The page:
Efforts underway from the U.S. Environmental Protection Agency (EPA) to scale back the Renewable Fuel Standard (RFS) would break repeated promises by President Donald Trump to protect the RFS. As part of a Notice of Data Availability (NODA) published by the agency on Oct. 4, EPA signaled that it is contemplating reducing proposed RFS volumes, including volumes that were finalized a year ago.
U.S. Food and Drug Administration officials say genetically modified mosquitoes are not "drugs" and should be regulated by environmental authorities. According to guidelines posted online Wednesday, federal officials have decided that mosquitoes engineered by the biotech firm Oxitec will be regulated from now on by the Environmental Protection Agency.The guidelines clarify that products intended to function as pesticides to control mosquito populations should fall under the EPA. The FDA has authority over mosquito-related products intended to prevent or treat diseases.Oxitec releases nonbiting male mosquitoes modified with synthetic DNA to produce offspring that die before maturing. The method aims to reduce mosquito populations that spread Zika and other viruses.
Big changes abound for shippers of agricultural products in the U.S. In September of 2016, large agricultural production and shipping companies of more than 500 employees had to begin to abide by the Food Safety Modernization Act.All agricultural carriers must now be in compliance with the Sanitary Transportation of Human and Animal Food rule, commonly called the “Sanitary Transportation Rule.” This rule puts in place new regulations on vehicles and transportation equipment, transportation operations, training, and records maintenance for agricultural product carriers. For smaller companies these new regulations are going into effect just before the mandatory implementation of electronic logging devicesstarting in December of this year.Though the rule introduces the potential for increased carrier liability, it also opens the door to prospective innovation and necessitates smarter solutions in the agriculture and trucking industries. Blockchain technology will allow agricultural producers and shippers the transparency to easily prove that they operate in accordance with the new Sanitary Transportation Rule and other parts of FSMA. In addition, blockchain will allow agricultural producers and shippers a chance to gain efficiencies in their supply chain, especially in the areas of operations, accounts settlement, and finance.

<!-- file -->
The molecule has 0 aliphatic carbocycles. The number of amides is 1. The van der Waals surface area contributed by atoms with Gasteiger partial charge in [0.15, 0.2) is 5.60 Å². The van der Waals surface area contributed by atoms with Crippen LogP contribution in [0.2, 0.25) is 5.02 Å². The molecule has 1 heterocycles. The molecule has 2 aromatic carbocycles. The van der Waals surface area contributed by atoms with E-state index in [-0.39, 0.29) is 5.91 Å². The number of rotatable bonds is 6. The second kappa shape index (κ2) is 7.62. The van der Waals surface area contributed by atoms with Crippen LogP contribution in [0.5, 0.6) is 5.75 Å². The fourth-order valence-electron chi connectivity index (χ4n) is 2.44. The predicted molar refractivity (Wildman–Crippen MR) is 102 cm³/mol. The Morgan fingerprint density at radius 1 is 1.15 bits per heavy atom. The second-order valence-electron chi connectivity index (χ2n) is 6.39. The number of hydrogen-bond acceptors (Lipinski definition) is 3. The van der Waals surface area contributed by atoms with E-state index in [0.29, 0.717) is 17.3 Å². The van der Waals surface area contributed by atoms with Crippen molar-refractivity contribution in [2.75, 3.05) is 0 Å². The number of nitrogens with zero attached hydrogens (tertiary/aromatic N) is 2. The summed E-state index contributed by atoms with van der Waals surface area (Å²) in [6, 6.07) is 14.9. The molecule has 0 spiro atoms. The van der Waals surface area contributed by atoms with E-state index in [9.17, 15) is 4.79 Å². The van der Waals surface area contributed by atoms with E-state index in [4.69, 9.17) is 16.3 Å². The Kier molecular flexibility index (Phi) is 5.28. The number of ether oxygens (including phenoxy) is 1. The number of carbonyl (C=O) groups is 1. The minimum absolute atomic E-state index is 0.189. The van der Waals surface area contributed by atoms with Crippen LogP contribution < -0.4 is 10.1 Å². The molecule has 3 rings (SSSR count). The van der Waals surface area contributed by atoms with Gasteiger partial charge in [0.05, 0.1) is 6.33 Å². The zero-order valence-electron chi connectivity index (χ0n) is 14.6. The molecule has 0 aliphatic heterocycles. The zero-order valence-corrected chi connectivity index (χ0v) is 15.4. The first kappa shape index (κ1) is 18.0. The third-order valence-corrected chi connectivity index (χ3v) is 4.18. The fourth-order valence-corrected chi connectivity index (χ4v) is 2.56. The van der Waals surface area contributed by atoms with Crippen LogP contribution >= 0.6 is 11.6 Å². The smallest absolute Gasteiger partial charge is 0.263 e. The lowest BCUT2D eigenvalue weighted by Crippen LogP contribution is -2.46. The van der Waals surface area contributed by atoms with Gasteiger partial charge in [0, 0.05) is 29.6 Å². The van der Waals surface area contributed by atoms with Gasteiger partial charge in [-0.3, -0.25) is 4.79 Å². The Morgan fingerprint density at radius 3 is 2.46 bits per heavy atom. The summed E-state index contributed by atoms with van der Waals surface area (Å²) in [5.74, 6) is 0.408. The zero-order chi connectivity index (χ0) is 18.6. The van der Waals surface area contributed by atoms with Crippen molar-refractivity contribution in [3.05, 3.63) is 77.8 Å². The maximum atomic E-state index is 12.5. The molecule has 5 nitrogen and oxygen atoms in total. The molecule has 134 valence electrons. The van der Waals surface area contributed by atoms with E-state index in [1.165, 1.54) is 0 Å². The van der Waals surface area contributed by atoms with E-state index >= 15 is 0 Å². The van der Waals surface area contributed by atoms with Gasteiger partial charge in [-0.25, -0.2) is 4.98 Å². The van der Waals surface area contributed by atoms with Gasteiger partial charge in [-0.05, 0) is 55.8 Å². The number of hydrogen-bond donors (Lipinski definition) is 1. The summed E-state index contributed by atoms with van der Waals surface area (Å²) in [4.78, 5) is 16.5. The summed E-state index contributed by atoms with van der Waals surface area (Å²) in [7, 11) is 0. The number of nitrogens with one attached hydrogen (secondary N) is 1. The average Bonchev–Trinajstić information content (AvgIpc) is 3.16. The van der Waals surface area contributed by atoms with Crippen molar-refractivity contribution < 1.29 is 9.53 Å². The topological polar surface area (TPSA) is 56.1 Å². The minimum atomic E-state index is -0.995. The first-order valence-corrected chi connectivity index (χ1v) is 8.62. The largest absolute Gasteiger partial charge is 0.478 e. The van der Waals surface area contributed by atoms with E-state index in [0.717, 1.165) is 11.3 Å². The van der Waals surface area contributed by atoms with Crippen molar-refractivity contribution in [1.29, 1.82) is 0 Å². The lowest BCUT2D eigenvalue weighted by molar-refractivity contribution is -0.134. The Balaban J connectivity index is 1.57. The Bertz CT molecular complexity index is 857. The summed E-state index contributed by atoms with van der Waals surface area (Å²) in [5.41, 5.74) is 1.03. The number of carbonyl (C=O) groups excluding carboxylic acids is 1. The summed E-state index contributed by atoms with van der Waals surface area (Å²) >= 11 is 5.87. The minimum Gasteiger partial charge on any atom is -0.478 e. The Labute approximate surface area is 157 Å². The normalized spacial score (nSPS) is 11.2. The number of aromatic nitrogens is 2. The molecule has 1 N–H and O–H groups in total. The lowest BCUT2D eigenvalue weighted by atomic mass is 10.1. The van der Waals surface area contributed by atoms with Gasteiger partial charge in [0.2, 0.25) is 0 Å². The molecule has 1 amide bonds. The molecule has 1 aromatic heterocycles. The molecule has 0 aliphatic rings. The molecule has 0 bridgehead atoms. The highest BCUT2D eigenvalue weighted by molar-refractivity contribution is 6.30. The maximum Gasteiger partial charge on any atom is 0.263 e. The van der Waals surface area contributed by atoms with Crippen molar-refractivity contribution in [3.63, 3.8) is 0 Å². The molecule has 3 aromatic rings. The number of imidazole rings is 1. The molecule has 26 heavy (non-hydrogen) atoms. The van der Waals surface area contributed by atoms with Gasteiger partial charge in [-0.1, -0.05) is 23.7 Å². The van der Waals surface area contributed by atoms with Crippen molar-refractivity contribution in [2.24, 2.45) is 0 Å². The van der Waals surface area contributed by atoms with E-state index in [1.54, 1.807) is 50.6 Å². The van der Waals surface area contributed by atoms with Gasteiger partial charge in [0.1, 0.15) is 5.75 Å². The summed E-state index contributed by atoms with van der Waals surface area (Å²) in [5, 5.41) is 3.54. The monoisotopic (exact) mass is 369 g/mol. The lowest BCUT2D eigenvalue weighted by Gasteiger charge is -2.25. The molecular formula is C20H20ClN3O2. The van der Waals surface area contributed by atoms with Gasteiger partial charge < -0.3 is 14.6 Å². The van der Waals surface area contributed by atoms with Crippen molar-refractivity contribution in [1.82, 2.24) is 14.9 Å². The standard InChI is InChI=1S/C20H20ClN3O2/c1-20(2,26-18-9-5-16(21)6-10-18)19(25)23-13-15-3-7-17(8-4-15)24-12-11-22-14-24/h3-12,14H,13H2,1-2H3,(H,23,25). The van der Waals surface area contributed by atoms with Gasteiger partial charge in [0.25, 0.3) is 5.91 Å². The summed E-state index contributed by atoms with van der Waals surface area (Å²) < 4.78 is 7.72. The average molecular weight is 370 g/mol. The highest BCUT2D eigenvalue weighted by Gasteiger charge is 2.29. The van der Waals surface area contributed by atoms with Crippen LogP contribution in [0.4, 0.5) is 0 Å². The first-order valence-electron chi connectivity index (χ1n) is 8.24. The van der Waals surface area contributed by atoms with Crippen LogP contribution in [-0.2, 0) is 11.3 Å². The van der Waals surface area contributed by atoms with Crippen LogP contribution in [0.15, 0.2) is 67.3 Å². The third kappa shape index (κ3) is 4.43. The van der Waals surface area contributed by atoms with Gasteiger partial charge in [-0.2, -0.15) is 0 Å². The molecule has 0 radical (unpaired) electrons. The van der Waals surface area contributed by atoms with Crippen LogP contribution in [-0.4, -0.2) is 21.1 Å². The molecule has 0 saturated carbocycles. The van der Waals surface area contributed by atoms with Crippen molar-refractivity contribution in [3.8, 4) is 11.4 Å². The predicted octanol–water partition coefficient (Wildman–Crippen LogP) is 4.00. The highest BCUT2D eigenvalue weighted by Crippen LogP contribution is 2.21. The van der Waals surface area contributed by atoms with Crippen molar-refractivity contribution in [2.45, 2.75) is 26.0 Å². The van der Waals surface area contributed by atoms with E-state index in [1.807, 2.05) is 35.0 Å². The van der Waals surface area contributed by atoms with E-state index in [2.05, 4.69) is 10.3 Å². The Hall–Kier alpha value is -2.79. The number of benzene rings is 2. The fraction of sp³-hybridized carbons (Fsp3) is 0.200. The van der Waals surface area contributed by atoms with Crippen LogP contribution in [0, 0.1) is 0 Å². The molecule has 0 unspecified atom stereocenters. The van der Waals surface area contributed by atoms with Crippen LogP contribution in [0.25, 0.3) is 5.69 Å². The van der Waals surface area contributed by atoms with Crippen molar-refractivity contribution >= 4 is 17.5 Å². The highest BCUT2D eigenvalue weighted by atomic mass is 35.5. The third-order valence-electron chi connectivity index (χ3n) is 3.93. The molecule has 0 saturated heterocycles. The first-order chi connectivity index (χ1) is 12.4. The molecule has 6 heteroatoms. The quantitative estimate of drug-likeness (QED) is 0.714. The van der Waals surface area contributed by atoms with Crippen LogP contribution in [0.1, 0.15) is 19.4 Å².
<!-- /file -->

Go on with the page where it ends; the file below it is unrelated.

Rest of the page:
It tells us of a massive trade ratio imbalance of five-to-one in favour of the American dairy producers exporting into Canada. I couldn’t help but laugh at Americans wanting to protect our consumers from needing to pay high prices on dairy products by eliminating our dairy marketing board.Two years ago, I saw a program called Northwest Profile on KSPS that featured a large dairy farmer along the Columbia River who has a herd of 10,000 dairy cows. The cattle live outside all year long and are milked automatically by just walking up to a machine that cleans them and milks them. Please explain how anyone in this country could compete with that?The same article mentioned that the great Stephen Harper was willing to allow a 3.25 per cent increase in imports of foreign dairy products. Harper was also willing to compensate our dairy industry for their loss of income by giving them billions of dollars. If a 3.25 per cent loss of our domestic market is worth billions, how much more will it cost if half or more is lost to imports?Where will this compensation money come from because someone has to pay for it?
A bipartisan coalition of state attorneys general on Monday called on Congress to allow Medicaid funding to flow to larger drug treatment centers, potentially expanding the number of addicts who can get help as the nation grapples with an overdose crisis. The government lawyers for 38 states and Washington, D.C., sent a letter to congressional leaders requesting the change. They say it’s needed to help fight the opioid abuse and overdose epidemic, which continues to claim tens of thousands of lives a year.
Recently a friend of ours told us about the farm bill listening session he attended during the August Congressional break. He expected the bulk of the comments would focus on the problems farmers are facing as the result of nearly four years of low commodity prices. Instead, he said, the bulk of the discussion focused on three issues: decreasing regulations, increasing exports, and eliminating inheritance taxes. These three issues are a good place for us to start as we embark on a series of columns laying out our analysis of farm policy instruments that will help farmers weather extended periods of low prices and stay out of the way when prices are above the cost of production. From our perspective, these issues pale in comparison to the issue of low farm prices. Estate taxes affect fewer than 50 small farm families each year while low prices affect every crop farmer. In the 1998-2001 period, below-the-cost-of-production crop prices did not increase US exports, they hurt farmers in the US and around the world. And, while farmers grumble about environmental regulations, it is doubtful that they would want to trade their regulation regime for the environmental regulations imposed on off-farm businesses and municipal governments.